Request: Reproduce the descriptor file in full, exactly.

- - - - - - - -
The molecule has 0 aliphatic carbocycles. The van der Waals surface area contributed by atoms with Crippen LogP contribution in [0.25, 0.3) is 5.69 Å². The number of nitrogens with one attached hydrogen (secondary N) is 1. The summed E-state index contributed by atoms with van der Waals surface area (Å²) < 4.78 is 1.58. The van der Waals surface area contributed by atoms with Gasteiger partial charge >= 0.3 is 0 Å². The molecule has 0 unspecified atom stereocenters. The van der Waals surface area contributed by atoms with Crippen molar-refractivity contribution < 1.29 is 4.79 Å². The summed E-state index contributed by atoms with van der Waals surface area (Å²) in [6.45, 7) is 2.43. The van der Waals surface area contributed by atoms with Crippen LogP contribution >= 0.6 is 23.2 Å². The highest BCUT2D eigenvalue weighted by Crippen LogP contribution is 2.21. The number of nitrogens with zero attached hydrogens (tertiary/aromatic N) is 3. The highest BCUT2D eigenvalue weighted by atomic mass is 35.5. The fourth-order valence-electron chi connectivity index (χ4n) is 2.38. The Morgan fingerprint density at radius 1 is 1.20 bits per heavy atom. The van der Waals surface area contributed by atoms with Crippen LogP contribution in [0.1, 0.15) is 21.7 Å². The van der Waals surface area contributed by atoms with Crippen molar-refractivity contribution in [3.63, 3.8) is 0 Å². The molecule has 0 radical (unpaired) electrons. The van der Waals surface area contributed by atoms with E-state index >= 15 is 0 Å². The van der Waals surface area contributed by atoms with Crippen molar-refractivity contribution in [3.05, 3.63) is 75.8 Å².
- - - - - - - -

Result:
The molecule has 0 aliphatic carbocycles. The van der Waals surface area contributed by atoms with Crippen LogP contribution in [0.25, 0.3) is 5.69 Å². The number of nitrogens with one attached hydrogen (secondary N) is 1. The summed E-state index contributed by atoms with van der Waals surface area (Å²) < 4.78 is 1.58. The van der Waals surface area contributed by atoms with Gasteiger partial charge >= 0.3 is 0 Å². The molecule has 0 unspecified atom stereocenters. The van der Waals surface area contributed by atoms with Crippen molar-refractivity contribution < 1.29 is 4.79 Å². The summed E-state index contributed by atoms with van der Waals surface area (Å²) in [6.45, 7) is 2.43. The van der Waals surface area contributed by atoms with Crippen LogP contribution >= 0.6 is 23.2 Å². The highest BCUT2D eigenvalue weighted by Crippen LogP contribution is 2.21. The number of nitrogens with zero attached hydrogens (tertiary/aromatic N) is 3. The highest BCUT2D eigenvalue weighted by atomic mass is 35.5. The fourth-order valence-electron chi connectivity index (χ4n) is 2.38. The Morgan fingerprint density at radius 1 is 1.20 bits per heavy atom. The van der Waals surface area contributed by atoms with Crippen LogP contribution in [0.1, 0.15) is 21.7 Å². The van der Waals surface area contributed by atoms with Crippen molar-refractivity contribution in [3.63, 3.8) is 0 Å². The molecule has 0 radical (unpaired) electrons. The van der Waals surface area contributed by atoms with E-state index >= 15 is 0 Å². The van der Waals surface area contributed by atoms with Crippen molar-refractivity contribution in [3.05, 3.63) is 75.8 Å².